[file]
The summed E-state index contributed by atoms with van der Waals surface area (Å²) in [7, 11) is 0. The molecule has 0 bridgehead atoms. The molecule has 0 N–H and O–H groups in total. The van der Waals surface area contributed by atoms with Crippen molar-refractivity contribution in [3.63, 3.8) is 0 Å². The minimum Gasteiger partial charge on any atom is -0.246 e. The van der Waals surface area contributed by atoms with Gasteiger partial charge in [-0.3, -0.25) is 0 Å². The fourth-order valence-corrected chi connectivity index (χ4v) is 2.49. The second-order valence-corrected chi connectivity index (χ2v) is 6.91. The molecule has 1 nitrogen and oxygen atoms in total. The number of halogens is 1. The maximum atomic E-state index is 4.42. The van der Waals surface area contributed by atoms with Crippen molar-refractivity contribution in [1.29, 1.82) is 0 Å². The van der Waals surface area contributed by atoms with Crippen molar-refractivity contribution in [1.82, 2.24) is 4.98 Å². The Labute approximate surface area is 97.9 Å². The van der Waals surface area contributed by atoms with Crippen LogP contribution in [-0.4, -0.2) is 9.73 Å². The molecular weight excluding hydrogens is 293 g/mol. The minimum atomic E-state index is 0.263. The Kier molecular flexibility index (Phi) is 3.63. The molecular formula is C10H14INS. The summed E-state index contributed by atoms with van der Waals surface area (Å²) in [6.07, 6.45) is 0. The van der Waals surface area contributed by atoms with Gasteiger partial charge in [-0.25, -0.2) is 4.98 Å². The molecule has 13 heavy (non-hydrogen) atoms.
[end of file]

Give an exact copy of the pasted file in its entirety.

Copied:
The summed E-state index contributed by atoms with van der Waals surface area (Å²) in [7, 11) is 0. The molecule has 0 bridgehead atoms. The molecule has 0 N–H and O–H groups in total. The van der Waals surface area contributed by atoms with Crippen molar-refractivity contribution in [3.63, 3.8) is 0 Å². The minimum Gasteiger partial charge on any atom is -0.246 e. The van der Waals surface area contributed by atoms with Gasteiger partial charge in [-0.3, -0.25) is 0 Å². The fourth-order valence-corrected chi connectivity index (χ4v) is 2.49. The second-order valence-corrected chi connectivity index (χ2v) is 6.91. The molecule has 1 nitrogen and oxygen atoms in total. The number of halogens is 1. The maximum atomic E-state index is 4.42. The van der Waals surface area contributed by atoms with Crippen molar-refractivity contribution in [1.29, 1.82) is 0 Å². The van der Waals surface area contributed by atoms with Crippen molar-refractivity contribution in [1.82, 2.24) is 4.98 Å². The Labute approximate surface area is 97.9 Å². The van der Waals surface area contributed by atoms with Crippen LogP contribution in [-0.4, -0.2) is 9.73 Å². The molecular weight excluding hydrogens is 293 g/mol. The minimum atomic E-state index is 0.263. The Kier molecular flexibility index (Phi) is 3.63. The molecular formula is C10H14INS. The summed E-state index contributed by atoms with van der Waals surface area (Å²) in [6.07, 6.45) is 0. The van der Waals surface area contributed by atoms with Gasteiger partial charge in [-0.25, -0.2) is 4.98 Å². The molecule has 13 heavy (non-hydrogen) atoms.